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Hitz From Miss O And Co,
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This review is from: It's Blitz! (Audio CD)
Let us be clear that It's Blitz is not Fever To Tell, nor Show Your Bones mark two, and even less a progression and extension when compared to Is Is. Is Is now appears to have been a cathartic expulsion of all that was left of Karen and co's desire to screech and torture instruments. It's Blitz loses the squeaks and squawks and welcomes sultry electro to the party. Those wishing for Fever To Tell 2 may well be disappointed.
Evolution is natural by definition, and so is a desire to be commercially successful. Few manage it with any credibility, but Yeah Yeah Yeahs, along with Kings Of Leon, appear to be doing quite a good job of it. It's Blitz is hugely accessible and radio friendly. As such, it lacks the cutting-edge excitement that Fever To Tell may have offered, but compensates by maintaining their danceable, art-punk-influenced sound. Whilst most Yeah Yeah Yeahs releases have been catchy, none have been more glamorous.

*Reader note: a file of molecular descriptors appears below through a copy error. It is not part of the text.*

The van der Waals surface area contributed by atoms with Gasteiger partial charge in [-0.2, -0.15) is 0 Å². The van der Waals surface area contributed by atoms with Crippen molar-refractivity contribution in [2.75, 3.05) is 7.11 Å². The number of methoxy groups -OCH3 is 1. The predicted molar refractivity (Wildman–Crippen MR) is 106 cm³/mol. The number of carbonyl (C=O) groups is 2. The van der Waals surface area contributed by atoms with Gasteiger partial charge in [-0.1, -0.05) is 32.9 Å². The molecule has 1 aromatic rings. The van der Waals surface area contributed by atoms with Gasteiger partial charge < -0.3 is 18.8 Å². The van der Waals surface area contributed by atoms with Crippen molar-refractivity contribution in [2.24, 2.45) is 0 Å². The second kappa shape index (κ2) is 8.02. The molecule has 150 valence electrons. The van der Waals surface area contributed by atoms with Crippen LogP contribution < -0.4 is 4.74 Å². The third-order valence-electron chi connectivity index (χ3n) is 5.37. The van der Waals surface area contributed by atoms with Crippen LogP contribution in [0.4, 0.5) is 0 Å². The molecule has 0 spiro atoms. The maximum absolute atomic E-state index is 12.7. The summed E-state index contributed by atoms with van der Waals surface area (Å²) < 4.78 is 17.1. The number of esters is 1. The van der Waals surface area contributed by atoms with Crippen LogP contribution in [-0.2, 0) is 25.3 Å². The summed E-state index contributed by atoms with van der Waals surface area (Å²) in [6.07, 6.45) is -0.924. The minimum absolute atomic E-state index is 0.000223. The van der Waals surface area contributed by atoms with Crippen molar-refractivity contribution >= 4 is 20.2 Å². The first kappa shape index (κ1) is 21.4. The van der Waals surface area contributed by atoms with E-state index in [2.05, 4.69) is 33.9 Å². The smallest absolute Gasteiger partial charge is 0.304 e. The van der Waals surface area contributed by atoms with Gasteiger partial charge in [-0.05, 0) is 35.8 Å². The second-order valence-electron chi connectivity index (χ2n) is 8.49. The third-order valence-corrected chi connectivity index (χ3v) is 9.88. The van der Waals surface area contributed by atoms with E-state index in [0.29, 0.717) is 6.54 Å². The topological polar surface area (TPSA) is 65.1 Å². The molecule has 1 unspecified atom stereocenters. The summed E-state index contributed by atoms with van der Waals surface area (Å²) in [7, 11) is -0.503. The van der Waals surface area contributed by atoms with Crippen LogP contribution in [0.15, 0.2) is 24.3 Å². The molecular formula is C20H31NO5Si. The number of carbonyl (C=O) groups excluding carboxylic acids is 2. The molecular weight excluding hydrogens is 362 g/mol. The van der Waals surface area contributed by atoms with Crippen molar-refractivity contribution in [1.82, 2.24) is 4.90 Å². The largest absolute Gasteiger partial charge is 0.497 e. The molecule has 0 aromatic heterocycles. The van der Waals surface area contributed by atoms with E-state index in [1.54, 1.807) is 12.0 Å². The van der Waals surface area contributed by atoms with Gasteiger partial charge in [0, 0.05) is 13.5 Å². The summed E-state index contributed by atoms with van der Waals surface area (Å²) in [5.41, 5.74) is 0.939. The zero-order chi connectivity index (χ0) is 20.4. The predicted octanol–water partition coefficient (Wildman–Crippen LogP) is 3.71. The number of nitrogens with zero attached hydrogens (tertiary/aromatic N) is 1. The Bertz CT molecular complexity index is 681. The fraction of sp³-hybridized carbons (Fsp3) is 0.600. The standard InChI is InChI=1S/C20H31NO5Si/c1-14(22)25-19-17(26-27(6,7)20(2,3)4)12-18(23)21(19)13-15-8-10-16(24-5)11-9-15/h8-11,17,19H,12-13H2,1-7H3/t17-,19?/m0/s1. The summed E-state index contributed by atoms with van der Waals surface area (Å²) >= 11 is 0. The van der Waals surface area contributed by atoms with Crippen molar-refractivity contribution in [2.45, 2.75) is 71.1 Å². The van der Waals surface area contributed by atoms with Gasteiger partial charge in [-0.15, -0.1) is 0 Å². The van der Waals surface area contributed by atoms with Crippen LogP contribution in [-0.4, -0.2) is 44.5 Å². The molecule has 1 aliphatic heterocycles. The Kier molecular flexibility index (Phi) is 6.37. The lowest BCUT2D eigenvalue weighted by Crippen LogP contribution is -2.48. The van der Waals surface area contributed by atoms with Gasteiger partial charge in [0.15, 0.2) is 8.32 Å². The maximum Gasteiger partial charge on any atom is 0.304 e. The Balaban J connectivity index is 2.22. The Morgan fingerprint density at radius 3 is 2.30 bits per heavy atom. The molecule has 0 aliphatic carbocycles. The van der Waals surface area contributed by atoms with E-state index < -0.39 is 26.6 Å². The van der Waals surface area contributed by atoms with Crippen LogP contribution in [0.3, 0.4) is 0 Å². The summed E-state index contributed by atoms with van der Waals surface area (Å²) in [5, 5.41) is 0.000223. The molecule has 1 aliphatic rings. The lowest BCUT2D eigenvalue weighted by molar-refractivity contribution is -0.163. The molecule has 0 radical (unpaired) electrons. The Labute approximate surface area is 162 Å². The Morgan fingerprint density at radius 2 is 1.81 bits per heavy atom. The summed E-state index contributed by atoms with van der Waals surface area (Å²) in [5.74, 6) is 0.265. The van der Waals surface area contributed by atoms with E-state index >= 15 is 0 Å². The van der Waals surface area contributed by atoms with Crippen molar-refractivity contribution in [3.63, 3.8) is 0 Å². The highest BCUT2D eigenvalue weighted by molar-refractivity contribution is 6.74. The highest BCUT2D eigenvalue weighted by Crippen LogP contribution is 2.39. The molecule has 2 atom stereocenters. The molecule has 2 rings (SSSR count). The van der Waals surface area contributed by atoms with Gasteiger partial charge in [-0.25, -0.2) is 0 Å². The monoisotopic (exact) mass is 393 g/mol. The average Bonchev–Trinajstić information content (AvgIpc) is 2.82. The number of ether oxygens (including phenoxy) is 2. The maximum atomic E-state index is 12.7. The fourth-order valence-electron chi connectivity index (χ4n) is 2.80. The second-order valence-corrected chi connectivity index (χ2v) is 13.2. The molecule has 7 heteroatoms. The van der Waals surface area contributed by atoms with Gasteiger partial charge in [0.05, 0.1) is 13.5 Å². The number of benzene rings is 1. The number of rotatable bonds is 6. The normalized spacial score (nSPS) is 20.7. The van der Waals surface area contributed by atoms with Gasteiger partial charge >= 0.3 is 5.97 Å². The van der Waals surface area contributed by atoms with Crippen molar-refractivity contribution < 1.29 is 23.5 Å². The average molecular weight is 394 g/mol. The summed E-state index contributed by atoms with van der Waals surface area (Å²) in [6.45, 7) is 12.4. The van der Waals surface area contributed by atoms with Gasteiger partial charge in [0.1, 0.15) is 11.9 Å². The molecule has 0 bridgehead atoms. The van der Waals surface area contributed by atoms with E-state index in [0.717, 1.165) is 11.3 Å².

The opening trinity of tracks inject a disco feel into the equation recalling Gary Numan and Blondie in its crossover. To a beat, these three are indie dancefloor filler and killer in one. `Skeletons' however is more in line with `Maps', a quieter ode, perhaps a lament to the underrated `Show Your Bones'.
Sadly, the middle section of the album becomes shrug-worthy. The tempo is reduced and the result is disposable. These tracks are not at all revolutionary and more in line with Show Your Bones' weaker pop-rockers. `Hysteric' and `Little Shadow' take it down a gear or two again at the album's close and once again prove the band are capable of genuinely moving, shuffling pop-rock. These tracks are the natural end to the Blitz party, a pleasant but slightly bittersweet, walk home on a cool evening.
It's Blitz is not complex. It also has no pretence about its ambition, no apologies, and it is wholly enjoyable because of that. It continues an impressive run and certainly adds a further string to their burgeoning bow. It's Blitz, certainly at its onset, is full of disco-punk-pop-rock hits, a formula which allows its tale end to showcase their slower, romantic waltzes. If that is the new focus, Yeah Yeah Yeahs doing New Romanticism may be the next natural step of evolution. You heard it here first. Shuddering optional.